“Coffee stirring sticks when used on wagon floors, look like planking not the brown paint they come as.

Glued together the make excellent bolsters for round loads. Also I model a military train with tanks that are slightly wider than the flat car, planks laid across the truck gives extra width just like the reel thing



“Hi Al

I have found very cheap hedges by using old floor scrubbing machine pads. They are about 2 feet round and come in different colours, I think the colours denote the grade of scrubbing material.

Cut into suitable widths then stuck down with PVA, they look brilliant, coloured with car spray paint and dipped in flock.

The cleaners at my works think im mad but are happy that they are finding a new life after work!!!



All good stuff. Keep ’em coming. Latest ‘ebay cheat sheet‘ is here.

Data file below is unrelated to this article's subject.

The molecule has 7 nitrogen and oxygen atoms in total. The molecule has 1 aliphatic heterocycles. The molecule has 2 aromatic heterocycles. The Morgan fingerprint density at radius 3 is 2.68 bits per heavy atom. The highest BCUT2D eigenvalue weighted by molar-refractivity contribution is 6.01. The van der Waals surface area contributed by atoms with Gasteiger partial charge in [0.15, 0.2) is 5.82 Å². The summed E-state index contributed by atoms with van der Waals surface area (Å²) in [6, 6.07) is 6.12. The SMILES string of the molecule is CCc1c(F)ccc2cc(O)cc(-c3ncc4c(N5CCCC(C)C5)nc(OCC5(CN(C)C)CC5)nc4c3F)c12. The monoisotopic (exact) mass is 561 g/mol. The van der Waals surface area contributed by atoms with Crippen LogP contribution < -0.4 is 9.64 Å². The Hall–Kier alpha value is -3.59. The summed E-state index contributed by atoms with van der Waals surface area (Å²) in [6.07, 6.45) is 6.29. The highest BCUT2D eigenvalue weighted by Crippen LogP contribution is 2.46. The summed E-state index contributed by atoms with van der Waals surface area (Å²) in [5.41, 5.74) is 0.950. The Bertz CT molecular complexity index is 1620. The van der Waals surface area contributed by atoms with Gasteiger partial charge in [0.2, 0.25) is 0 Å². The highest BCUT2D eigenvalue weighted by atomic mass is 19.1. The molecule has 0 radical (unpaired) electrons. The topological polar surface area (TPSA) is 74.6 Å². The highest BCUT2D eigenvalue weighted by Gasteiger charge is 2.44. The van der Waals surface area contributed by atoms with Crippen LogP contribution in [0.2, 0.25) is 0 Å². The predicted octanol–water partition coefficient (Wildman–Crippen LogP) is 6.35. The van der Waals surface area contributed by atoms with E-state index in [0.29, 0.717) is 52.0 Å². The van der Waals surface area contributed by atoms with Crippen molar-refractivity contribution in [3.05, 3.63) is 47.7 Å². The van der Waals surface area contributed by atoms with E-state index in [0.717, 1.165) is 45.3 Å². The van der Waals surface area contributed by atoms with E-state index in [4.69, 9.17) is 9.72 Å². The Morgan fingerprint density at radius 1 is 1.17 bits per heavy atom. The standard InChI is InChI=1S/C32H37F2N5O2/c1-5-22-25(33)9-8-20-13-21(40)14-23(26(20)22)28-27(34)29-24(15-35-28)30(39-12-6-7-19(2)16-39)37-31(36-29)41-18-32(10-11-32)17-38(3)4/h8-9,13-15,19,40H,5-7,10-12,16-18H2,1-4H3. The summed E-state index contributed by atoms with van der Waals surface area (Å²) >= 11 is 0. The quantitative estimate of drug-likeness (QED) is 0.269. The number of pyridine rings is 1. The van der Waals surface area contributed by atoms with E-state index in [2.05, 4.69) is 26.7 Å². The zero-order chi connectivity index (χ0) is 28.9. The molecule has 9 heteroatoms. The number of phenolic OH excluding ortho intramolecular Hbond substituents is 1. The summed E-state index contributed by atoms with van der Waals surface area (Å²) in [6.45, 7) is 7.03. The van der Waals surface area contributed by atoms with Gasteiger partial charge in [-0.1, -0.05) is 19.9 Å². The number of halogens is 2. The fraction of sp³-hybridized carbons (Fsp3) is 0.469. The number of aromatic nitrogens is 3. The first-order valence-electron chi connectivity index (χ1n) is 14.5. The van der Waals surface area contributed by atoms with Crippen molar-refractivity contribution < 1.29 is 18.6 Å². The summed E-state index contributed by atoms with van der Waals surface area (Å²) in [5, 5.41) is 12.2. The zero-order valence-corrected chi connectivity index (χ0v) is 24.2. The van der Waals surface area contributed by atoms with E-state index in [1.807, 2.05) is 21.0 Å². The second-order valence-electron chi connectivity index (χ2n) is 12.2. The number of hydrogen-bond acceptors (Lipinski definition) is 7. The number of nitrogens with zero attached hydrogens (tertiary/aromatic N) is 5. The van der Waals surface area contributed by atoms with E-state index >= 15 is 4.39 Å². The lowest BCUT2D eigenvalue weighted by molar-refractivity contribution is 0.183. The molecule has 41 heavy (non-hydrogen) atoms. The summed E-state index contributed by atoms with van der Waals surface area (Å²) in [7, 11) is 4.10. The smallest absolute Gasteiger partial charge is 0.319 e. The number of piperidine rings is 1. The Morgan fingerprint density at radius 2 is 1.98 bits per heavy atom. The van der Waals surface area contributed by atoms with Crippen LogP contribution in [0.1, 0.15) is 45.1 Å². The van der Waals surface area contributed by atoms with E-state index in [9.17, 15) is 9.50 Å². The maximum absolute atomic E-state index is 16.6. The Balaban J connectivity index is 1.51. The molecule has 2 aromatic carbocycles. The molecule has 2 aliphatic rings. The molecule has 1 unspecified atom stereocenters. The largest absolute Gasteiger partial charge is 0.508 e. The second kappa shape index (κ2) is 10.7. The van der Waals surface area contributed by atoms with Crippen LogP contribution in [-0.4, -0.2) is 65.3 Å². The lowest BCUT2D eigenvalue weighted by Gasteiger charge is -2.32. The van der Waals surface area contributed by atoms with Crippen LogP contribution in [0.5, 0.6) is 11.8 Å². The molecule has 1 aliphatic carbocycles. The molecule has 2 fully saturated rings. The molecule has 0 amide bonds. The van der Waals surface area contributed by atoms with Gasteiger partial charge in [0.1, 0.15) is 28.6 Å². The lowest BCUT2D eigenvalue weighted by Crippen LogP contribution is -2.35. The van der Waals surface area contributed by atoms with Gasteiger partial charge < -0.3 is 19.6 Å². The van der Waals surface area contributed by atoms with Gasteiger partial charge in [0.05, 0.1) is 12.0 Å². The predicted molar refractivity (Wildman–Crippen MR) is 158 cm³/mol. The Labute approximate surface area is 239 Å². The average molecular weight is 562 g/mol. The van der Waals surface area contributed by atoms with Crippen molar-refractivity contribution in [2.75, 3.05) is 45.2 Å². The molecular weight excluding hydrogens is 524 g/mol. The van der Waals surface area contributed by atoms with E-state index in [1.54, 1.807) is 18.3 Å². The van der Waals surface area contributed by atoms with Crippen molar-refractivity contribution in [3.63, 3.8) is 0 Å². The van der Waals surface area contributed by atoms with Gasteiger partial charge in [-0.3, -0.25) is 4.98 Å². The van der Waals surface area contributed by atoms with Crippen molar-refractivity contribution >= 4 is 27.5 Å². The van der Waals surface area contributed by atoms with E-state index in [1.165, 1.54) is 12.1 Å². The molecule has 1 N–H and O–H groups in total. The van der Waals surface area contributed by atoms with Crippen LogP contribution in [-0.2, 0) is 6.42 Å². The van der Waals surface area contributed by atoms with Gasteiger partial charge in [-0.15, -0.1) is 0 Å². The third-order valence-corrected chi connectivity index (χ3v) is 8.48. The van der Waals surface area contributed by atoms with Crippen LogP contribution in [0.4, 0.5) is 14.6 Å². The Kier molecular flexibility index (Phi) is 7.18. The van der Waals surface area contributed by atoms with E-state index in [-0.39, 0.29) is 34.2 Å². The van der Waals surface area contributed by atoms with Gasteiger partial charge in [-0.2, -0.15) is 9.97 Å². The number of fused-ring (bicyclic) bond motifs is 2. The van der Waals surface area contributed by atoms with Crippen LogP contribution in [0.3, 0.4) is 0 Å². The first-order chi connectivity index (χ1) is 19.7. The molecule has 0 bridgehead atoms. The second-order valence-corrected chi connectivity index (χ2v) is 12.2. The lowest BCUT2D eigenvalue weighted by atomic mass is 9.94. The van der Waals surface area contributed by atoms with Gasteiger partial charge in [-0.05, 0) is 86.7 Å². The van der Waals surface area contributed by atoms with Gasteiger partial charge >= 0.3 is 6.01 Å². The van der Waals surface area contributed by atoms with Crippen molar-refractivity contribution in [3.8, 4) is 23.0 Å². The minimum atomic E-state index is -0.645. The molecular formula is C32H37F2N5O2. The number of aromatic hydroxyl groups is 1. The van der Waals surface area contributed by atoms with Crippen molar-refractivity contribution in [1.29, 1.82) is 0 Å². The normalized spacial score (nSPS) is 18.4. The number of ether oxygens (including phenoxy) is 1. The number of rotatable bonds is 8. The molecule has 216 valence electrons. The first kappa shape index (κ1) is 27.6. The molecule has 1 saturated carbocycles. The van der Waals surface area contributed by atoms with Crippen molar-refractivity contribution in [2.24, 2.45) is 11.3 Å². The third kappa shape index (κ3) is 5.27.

42 Responses to Railroad backdrop poster printing

  1. I am intrigued with the back drop idea.
    My concern is the blur or lack of detail when the pics are enlarged.
    Does anyone have any feed back on this?

    I have always felt that something is only expensive if you buy it twice.

  2. Brilliant tips. I shall use the lot of them. Thanks. Roger.

  3. You must use a digital camera that has a very high mega-pixel rating. Perhaps a friend has one or you know a professional photographer that will do you a favour. Cameras with 15 to 20 mega-pixel ratings are excellent for banner size enlargements. The other alternative is to go back to standard film grade of 35mm or find an old large format camera and take your own pics. Use as fine a grain film as you can get this century, take the pic as slow as the light allows and shoot away. The enlargements from film should be outstanding. The old stuff still has its advantages. Good luck with the backdrops.